Knowledge and self‐care behaviors among patients with heart failure in Jordan

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Excerpt

Cardiovascular diseases (CVDs) account for 36.66% of total deaths in Jordan. Heart failure (HF) as one major type of CVD accounts for 8.7% of total deaths caused by CVD in Jordan (Jordanian Ministry of Health [JMOH], 2012). The prognosis for those with HF in the Middle East is quite poor, with approximately 25% and 50% mortality at 1 and 5 years, respectively (Hassan, 2015).
Adequate self‐care is strongly associated with heart failure survival (Ades et al., 2013; Keteyian, Squires, Ades, & Thomas, 2014) and may reduce mortality and readmission rates among patients with HF (Lee, Moser, Lennie, & Riegel, 2011). Non‐adherence to medication regimes and fluid restriction are main reasons for hospitalization (Van der Wal, Jaarsma, Moser, & van Veldhuisen, 2005). Optimal self‐care is considered a significant non‐pharmacological constituent of HF management to improve survival and well‐being and reduce hospital readmissions (Lainscak et al., 2011).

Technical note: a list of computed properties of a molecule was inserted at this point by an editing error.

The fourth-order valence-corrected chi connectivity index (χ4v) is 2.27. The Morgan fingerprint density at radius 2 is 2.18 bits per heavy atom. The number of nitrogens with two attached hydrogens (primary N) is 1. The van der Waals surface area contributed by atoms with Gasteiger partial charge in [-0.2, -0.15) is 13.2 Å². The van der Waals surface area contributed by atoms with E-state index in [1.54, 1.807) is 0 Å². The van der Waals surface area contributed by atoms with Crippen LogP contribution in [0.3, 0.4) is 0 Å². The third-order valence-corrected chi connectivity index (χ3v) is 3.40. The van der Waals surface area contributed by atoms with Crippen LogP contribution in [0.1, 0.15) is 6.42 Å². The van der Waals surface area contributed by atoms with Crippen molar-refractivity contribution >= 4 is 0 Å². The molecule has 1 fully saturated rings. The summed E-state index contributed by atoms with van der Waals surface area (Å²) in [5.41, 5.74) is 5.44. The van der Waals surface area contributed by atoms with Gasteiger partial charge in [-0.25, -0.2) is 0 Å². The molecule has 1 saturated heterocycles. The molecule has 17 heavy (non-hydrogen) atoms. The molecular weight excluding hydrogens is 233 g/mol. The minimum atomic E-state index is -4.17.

Efficient self‐care involves the transfer of knowledge to behaviors that ultimately benefit both patient and health services (Clark et al., 2010). Knowledge deficit about HF may lead to poor self‐care maintenance and management (van Der Wal et al., 2006). Areas of knowledge deficit among patients with HF include symptom monitoring and management, medications, nutrition and weight, fluid and sodium management, physical activity, and smoking cessation (Lainscak et al., 2011). Knowledge is positively correlated with adequate self‐care behaviors (SCBs) and adherence to healthy lifestyle (Ahmad & Tawalbeh, 2015; Tawalbeh & Ahmad, 2014; van Der Wal et al., 2006), whereas lack of knowledge may negatively affect SCBs (Riegel et al., 2009; Tawalbeh & Ahmad, 2014). Therefore, the purpose of this study was to describe the association of knowledge and sociodemographic factors to SCBs among patients with HF.

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